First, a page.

Évènement

Asylum for Containment: EU Cooperation with Tunisia and Turkey for the Externalization of Asylum

Vendredi, 22 mars, 2024 10:00à11:30
New Chancellor Day Hall Room 102 Donald E. Meehan Classroom
Prix: 
Free

Hybrid panel discussion Co-sponsored by the Centre for Human Rights and Legal Pluralism and the ASILE Project

Abstract:

European Union has intensified its cooperation with third countries in the field of asylum and migration and provides support for asylum systems in Tunisia and Turkey through a range of instruments including technical means (advice, training, capacity building), operational assistance (such as Frontex operations) as well as financial support for refugee status determination, refugee reception, migration and border management. In this panel discussion specific focus is given to the instruments’ compliance with transparency and accountability principles and international law, the extent to which the results achieved have been oriented towards facilitating mobility or the containment of asylum seekers and refugees, as well as their alignment with the United Nations Global Compact on Refugees (GCR) and the Global Compact on Migration (GCM). The analysis is based on the field research conducted within ASILE Project in selected countries including Tunisia and Turkey. These different case studies allow for the identification of fundamental challenges of European external asylum and migration policy which are not specific to just one third country.

Speakers:

Thomas Spijkerboer, Full Professor of Migration Law at Vrije Universiteit Amsterdam Faculty of Law

Gamze Ovacık, Steinberg Postdoctoral Fellow on Migration Law at McGill University Faculty of Law and at the Centre for Human Rights and Legal Pluralism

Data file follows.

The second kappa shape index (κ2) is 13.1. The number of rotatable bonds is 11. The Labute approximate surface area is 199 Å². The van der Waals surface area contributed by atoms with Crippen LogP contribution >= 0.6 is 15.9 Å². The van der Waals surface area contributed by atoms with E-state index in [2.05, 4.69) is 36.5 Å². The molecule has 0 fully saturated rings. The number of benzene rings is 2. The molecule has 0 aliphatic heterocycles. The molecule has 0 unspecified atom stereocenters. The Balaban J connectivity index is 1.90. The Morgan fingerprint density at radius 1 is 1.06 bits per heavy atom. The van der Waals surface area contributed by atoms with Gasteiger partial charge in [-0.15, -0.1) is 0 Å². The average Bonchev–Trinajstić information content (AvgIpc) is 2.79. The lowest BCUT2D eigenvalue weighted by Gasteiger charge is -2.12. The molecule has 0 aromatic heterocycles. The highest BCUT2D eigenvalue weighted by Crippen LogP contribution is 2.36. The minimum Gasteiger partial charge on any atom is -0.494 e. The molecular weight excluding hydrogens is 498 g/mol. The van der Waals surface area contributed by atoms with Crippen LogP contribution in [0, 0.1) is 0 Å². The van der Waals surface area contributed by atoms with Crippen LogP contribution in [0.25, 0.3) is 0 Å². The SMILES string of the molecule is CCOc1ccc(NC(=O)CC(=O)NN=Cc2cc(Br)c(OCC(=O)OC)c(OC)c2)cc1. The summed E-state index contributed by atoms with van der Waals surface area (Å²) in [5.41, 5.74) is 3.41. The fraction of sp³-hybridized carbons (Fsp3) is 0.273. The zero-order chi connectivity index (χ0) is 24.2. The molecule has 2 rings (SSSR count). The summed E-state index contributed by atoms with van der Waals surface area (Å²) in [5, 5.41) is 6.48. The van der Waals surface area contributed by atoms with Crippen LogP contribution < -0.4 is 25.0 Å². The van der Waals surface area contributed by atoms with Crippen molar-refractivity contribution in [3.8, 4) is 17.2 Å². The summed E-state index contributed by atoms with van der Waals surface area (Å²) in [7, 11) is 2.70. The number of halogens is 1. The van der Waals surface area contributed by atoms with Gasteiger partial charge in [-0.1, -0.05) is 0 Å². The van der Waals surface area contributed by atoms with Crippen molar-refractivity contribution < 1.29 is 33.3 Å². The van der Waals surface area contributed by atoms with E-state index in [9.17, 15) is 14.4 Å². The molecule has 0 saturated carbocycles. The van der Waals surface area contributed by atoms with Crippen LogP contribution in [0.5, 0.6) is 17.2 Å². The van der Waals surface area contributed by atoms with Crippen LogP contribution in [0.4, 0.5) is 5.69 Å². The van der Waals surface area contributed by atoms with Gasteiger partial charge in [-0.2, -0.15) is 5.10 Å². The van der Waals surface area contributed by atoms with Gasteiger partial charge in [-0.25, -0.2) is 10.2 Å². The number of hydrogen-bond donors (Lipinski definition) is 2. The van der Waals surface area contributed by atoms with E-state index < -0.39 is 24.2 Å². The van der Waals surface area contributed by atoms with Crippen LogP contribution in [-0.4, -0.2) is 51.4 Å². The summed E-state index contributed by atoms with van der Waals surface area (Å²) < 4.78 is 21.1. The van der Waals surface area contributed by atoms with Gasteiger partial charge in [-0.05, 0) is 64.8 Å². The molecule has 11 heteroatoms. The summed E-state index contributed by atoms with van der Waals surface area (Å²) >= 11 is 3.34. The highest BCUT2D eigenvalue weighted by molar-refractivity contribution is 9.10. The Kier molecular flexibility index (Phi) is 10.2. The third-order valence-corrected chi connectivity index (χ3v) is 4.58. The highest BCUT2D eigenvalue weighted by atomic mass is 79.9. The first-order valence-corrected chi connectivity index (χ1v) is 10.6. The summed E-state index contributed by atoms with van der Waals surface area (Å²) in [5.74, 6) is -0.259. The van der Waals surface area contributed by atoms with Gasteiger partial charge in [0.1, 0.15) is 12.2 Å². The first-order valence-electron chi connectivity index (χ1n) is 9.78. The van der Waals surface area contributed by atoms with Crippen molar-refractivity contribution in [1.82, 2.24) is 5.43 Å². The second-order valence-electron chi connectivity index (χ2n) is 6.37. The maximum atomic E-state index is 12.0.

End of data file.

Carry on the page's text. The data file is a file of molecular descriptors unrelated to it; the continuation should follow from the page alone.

Hiba Sha’ath, PhD Researcher at the Department of Geography at York University

Chair: François Crépeau, Full Professor at McGill University Faculty of Law

Thomas Spijkerboer is professor of Migration Law at the Vrije Universiteit Amsterdam, part of the Amsterdam Centre for Migration and Refugee Law and one of the teachers of the master’s programme International Migration and Refugee Law. Thomas is the leader of the work package on EU Arrangements with Third Countries within the ASILE Project on global asylum governance and the EU's role funded by European Commission’s Horizon 2020 program. He is coordinating the research on Tunisia, Turkey, Niger and Serbia and co-authored country reports and the synthesis report together with national researchers. In 2017-2020, he was Raoul Wallenberg professor of international human rights and humanitarian law at Lund University (Sweden), in 2020-2021 International Franqui professor at Ghent University (Belgium), and in September-December 2022 visiting researcher at the Institut de recherche en droit international et européen de la Sorbonne in Paris (France). He has published extensively on the European refugee crisis, the Balkan route and the EU-Turkey statement, both in international academic journals and in blogs.

Gamze Ovacık is the Steinberg Postdoctoral Fellow on Migration Law at McGill University Faculty of Law and at the Centre for Human Rights and Legal Pluralism, as well as an assistant professor at Başkent University Faculty of Law. Previously, she was a postdoctoral fellow at the University of Gothenburg within the ASILE Project and she co-authored the Turkey country report. Gamze was a visiting researcher at Radboud University Centre for Migration Law in 2019. She has been working with UNHCR, IOM and ICMPD Turkey offices on various projects. Her current research within the migration and asylum field focuses on safe third country practices, externalization policies, legal responsibility attribution and judicial practices.

Hiba Sha’ath is a doctoral candidate in critical human geography at York University, a graduate research fellow at the Centre for Refugee Studies, and a Global Data and Insights fellow at the Wikimedia Foundation. Hiba has co-authored the Tunisia country report within the ASILE Project. Prior to starting her PhD, she worked as an analysis and reporting officer with IOM Libya’s Displacement Tracking Matrix, and with the IOM’s Regional Office in West and Central Africa. More recently, she has co-led an external evaluation of IOM’s Regional Development and Protection Programme for North Africa. Hiba obtained her MSc. in Migration, Mobility and Development from SOAS, University of London.

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